Here’s a quick video that shows proper “pop-up” technique…
Surfing Lessons – Something To Think About
Maybe you should take a few lessons before you give this sport a try.
You might even want to borrow a beginner’s board from a friend. Those boards tend to be longer and wider and heavier, making the act of surfing somewhat easier. Try and borrow an 8 or 9 foot foamy board. A foamy board has a soft top, making it easier to find your balance. They don’t hurt as much when you fall off and the board crashes down on your head.
If you begin by purchasing your own board and maybe a wetsuit, even if you get them second hand, your investment will be pretty steep and expensive. What if you don’t like the sport or maybe you can’t even get up on the board no matter how hard you try? This sport can be very frustrating, and surfers must be patient and determined. You might decide that surfing just isn’t right for you, or that it is the most fun that you’ve ever had, and you plan to invest in it big time.
Now that you have decided to become a surfer, you might want to purchase some equipment i.e. a board, a wetsuit, a leash, wax and maybe a fin.
Bigger is better for beginners. Look for an 8 or 9 foot board. Make sure you can carry it. You will need a stable surface to stand on, to practise your balance and moving around from the front of the board to the back. You might want to consider foamy or soft top board which will help with stability and buoyancy. Be prepared to fall off a lot, and watch out for the board coming down on your head. If you can’t find a soft top board, ask the experts in the store or look online for a beginners’ board.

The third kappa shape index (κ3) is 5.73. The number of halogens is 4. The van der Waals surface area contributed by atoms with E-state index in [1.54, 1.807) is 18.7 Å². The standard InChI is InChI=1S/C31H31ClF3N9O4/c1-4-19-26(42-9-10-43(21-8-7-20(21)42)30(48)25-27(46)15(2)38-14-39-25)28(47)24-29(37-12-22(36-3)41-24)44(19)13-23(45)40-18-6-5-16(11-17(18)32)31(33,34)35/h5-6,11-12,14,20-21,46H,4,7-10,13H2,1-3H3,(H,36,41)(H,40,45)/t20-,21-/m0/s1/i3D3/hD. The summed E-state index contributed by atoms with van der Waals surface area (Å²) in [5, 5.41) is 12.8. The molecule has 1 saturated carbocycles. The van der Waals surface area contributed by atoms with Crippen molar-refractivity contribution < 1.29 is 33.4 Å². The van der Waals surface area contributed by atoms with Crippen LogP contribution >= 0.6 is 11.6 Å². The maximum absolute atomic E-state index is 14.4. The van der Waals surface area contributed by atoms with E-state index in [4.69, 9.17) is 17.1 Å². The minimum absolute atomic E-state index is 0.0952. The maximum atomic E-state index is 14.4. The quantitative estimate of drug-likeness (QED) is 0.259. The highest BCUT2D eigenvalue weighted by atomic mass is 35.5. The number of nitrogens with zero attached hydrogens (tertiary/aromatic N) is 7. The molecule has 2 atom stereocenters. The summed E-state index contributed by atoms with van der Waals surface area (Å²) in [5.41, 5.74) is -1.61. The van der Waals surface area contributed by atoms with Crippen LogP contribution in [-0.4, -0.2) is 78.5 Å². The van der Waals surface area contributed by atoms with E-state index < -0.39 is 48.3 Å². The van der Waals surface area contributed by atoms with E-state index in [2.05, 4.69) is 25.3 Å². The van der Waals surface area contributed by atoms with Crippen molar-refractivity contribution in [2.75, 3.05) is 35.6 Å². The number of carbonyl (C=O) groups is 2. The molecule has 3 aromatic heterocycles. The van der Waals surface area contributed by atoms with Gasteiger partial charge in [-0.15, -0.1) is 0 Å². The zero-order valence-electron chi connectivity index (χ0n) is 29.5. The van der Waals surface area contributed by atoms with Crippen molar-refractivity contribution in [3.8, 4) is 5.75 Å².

If you think that surfing is the sport for you, and that you might surf in cooler waters, a wetsuit is a must. It will allow you to spend long hours in the water without getting cold. It is a full body suit that fits skin tight. You won’t need board shorts. The suit will be made from a product called neoprene. Neoprene comes in various thicknesses and offers a variety of stitching. The thickness and stitching have to do with how warm the wetsuit will keep you. Before you shop for the suit, know all your body dimensions i.e. hips, chest, waist etc. and have an idea of where you will do most of your surfing, so you can check out the water temperatures there.
The only other real surfing necessity is the leash, or foot rope. The main function of the leash is to keep you and your board together at all times. You wouldn’t want to have to chase your board to the beach after each surf ride, and you might need the board to rest on, just in case you get a cramp. The tail of the surf board has a leash plug, and one end of the leash is attached to this plug, and the other end wraps around your ankle or above your calf. This cord, rope, or leash is made from polyurethane. The thicker the poly …, the stronger it is, but it will have more drag. You decide. As a beginner, it is suggested you get the thickest leash possible. The cuff part of the leash that attaches to your leg uses velcro to secure it. Get the right size for your leg, and buy a cuff with a key pocket, so you can keep your vehicle key with you at all times. There are no pockets in your wetsuit. One more thing to consider is the length and thickness of the rail savers, that run along the side of your board. They protect your board from the leash. Their length and thickness will create more drag, but get the longer, thicker ones for your first surf board. Oh, and make sure your leash comes with a swivel, so the cord doesn’t tangle around your feet.